The reality for IT workers of any age is that they are being asked to do more with less, take on roles outside their areas of expertise, forgo raises and deal with tighter deadlines. It might not be the grand finale that tech veterans envisioned for themselves, but it's the reality of today's market -- one that all IT professionals must adapt to.

"No one can sit on their laurels in the current work environment," Willmer says. "Folks may not have planned on this, but it's better than the alternative, which is not working. People can't afford to coast. They have to perform and get back in the game, especially if they're going to be [working] longer than they anticipated."

To see how IT veterans are weathering these changes, Computerworld checked in with a group of late-career professionals. Here's what they had to say about the impact of the recession and their late-career Plan B's.

52 & Reconnecting With the Desk Job

CVS/Caremark's Ben Richardson diligently planned for an early retirement -- for years he dutifully socked away 10% of his earnings in a 401(k), received matching funds from employers and aggressively paid down his mortgage. But he believes now isn't the time to start anything new. His nest egg is a whole lot smaller than it used to be, he says, and regrettably, there isn't much of a market in Arizona, where he lives, to make a go of contracting work or to start his own HVAC business, as he had planned.

Fortunately, Richardson, who graduated from college with a degree in chemistry, had decided even before the economy tanked that he should pursue a degree in computer science for job insurance. He graduated in 2007 from Colorado Technical University, even as he was dreaming of making a career out of his "blue-collar hobbies."

Now, instead of once more retooling his skills for a new career, Richardson says he's recommitting to staying in IT at CVS/Caremark. He's trying to make the most of that recent degree, which he believes increases his value to the company while opening doors to other roles, if and when he chooses.

Richardson's new plan is to retire in the next 18 months to two years, and he still sees a future ripe with plenty of new opportunities, possibly IT contract work as a SAS 70 or HIPAA auditor. "Just because I have my job doesn't mean I'm not able to accomplish my other goals," he says. "I'm keeping all irons in the fire and keeping all avenues open."

62 & Worried About Health Care Costs

Glenn Kuhn, a technical consultant at Allstate Insurance Co., is doing whatever he can to keep his job safe.

Kuhn, 62, had hoped to retire between the ages of 55 and 60, but he's still plugging away programming mainframe systems, mostly because he's not in a financial position to move on. Like many other people, he has seen his retirement savings in 401(k) plans and IRAs lose a significant chunk of their value.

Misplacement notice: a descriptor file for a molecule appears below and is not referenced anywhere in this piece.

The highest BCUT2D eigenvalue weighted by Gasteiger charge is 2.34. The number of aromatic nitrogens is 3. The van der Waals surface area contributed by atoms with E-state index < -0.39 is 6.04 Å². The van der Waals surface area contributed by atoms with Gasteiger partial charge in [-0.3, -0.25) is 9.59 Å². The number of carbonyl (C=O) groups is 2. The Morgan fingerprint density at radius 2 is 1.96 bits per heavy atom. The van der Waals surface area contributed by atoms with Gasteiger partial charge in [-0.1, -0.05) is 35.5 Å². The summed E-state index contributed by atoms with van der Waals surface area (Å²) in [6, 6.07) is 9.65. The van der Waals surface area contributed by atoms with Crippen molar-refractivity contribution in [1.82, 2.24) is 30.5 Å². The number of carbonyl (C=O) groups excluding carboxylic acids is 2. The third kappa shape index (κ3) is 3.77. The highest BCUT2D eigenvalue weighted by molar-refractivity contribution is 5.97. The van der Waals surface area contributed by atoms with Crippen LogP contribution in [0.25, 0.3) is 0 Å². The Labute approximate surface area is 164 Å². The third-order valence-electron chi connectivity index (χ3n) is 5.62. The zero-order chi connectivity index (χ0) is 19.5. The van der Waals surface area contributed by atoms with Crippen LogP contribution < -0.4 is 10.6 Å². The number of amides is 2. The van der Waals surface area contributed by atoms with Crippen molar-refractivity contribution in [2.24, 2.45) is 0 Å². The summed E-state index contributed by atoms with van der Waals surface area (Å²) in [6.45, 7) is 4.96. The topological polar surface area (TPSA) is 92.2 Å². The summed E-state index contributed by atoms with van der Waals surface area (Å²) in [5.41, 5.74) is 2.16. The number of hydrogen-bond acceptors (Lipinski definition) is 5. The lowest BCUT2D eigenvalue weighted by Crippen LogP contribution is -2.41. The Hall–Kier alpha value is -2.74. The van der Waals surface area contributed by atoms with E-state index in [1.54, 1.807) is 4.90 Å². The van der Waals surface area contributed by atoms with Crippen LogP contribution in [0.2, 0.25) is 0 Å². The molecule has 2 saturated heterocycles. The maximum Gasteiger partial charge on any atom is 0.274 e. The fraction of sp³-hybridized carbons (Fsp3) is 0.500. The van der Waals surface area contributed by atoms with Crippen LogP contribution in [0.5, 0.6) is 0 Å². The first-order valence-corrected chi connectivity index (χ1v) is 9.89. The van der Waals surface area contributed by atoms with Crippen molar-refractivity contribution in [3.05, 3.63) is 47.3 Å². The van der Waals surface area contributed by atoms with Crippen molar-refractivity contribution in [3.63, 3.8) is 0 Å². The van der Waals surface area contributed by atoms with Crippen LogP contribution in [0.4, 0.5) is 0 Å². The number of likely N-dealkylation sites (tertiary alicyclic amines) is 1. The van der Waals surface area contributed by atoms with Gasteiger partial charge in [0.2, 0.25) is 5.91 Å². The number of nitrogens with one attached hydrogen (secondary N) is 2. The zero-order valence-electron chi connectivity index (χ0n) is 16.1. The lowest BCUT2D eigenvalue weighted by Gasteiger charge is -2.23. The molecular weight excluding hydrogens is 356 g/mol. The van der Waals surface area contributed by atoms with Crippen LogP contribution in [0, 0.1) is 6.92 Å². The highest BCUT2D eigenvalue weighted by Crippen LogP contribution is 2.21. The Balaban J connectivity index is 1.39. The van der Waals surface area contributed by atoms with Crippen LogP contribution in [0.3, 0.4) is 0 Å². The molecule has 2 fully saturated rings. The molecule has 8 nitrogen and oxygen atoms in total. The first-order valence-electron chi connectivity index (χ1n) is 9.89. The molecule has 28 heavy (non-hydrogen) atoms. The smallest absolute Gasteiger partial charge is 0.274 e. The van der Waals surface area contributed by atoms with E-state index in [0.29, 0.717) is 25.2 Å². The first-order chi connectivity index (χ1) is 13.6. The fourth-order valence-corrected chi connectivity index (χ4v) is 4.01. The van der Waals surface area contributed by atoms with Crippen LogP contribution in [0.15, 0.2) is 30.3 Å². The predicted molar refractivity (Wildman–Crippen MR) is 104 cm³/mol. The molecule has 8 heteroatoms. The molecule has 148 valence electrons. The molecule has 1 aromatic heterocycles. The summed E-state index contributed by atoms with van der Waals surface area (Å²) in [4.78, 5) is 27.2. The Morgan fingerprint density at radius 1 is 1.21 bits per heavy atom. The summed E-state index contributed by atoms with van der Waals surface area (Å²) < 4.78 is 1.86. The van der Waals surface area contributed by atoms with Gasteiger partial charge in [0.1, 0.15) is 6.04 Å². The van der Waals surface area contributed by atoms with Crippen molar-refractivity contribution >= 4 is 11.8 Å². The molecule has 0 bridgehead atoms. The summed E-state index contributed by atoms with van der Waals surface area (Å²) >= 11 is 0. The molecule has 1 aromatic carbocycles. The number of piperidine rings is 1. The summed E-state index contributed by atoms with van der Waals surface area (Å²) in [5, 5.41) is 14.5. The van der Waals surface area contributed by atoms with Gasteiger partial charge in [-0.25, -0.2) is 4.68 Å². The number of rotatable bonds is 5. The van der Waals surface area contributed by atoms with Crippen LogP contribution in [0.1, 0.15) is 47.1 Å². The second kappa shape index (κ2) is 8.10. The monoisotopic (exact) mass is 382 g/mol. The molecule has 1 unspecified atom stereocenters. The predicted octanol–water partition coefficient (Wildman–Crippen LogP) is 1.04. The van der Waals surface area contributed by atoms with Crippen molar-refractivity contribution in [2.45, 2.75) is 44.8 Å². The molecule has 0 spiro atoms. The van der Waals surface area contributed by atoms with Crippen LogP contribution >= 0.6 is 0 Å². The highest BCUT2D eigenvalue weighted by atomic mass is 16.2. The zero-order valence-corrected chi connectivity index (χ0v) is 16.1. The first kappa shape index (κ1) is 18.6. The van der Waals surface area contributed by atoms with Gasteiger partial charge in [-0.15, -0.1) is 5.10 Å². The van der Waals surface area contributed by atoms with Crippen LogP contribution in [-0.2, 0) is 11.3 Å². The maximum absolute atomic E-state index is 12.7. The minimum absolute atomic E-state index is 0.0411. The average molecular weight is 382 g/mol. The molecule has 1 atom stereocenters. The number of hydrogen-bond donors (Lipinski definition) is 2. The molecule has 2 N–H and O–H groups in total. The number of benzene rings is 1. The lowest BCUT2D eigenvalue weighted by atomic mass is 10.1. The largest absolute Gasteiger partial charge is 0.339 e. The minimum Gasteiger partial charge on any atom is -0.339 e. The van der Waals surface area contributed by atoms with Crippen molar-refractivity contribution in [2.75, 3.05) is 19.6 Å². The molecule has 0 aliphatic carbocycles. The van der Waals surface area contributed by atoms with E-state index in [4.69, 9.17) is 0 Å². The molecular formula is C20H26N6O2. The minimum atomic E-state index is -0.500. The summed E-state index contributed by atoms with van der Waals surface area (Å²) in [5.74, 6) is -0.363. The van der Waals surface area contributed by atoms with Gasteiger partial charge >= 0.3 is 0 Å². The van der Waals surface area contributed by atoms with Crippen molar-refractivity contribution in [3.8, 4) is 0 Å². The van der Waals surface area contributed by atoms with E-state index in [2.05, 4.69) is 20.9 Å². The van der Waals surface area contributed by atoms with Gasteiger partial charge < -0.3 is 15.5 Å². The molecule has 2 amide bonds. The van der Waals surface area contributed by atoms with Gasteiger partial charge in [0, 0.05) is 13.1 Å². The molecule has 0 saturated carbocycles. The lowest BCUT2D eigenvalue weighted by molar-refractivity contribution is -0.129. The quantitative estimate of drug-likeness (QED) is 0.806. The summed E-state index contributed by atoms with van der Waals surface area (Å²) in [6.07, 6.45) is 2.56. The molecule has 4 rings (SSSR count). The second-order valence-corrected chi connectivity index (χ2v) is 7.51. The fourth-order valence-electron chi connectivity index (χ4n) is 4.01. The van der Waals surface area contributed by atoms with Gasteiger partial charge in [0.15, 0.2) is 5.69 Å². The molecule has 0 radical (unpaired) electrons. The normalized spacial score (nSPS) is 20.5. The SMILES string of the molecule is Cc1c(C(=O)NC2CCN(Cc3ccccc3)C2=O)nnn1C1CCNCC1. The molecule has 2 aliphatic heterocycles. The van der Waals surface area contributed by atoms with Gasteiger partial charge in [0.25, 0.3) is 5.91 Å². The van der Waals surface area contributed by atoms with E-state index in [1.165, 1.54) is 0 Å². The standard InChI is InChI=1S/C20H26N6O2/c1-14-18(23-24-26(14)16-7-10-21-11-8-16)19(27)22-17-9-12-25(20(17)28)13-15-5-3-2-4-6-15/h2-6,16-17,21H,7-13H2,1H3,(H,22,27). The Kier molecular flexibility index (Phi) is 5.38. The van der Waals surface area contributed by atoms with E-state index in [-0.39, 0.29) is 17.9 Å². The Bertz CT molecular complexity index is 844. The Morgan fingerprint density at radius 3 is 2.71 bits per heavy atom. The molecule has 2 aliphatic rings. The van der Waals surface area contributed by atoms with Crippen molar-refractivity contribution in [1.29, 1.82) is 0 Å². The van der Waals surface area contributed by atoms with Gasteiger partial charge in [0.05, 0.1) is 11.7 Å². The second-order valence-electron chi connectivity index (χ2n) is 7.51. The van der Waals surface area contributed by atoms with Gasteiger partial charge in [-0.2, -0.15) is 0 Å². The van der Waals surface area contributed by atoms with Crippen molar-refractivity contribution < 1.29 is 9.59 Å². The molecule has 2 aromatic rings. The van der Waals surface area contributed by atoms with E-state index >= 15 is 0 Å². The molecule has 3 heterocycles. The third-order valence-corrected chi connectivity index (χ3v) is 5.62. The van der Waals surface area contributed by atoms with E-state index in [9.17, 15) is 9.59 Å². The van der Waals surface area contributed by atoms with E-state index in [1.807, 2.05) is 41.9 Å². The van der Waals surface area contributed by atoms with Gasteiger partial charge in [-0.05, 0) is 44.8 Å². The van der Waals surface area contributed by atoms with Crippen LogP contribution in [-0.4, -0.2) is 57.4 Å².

Yet the real barrier between Kuhn and a retirement full of fishing trips and visits with the grandkids is the rising cost of health insurance -- he estimates an annual tab of about $10,000 to cover him and his wife until they are eligible for Medicare. "I'm 62 and have worked in this business pushing 40 years, but unless you've got some kind of health program, you're out of luck," he says.

While Kuhn has always enjoyed his work, the long, tedious hours at a keyboard and the stress of 2 a.m. emergency calls for system support have taken a toll on his body and his mind.

"I've got arthritis in my hands, have had carpal tunnel surgery and get up every morning and soak my hands in hot water so I can work on a keyboard," Kuhn says. "It's not like I'm a construction worker out there in the cold with frostbitten fingers, but in some ways, it's just as hard on your body and your mentality."

With his retirement delayed, Kuhn says he doesn't anticipate any radical late-career changes. Instead, he's keeping his nose to the grindstone and carrying on with the work at hand. Since he has chosen to stay in a more technical role, bypassing management, Kuhn knows he has to keep his skills fresh. With that in mind, he's taking classes in Unix and doing informal research to keep up with emerging technologies.

Kuhn's biggest hope right now is to be able to preserve the flexibility of his job, which currently allows him to work from home. "There aren't a lot of mainframe programmer jobs in northern Wisconsin," he says. "If my boss calls and says, 'We want you back in the office,' I'm going to get the hint real quick and say OK."

53 & Hoping for Contract Work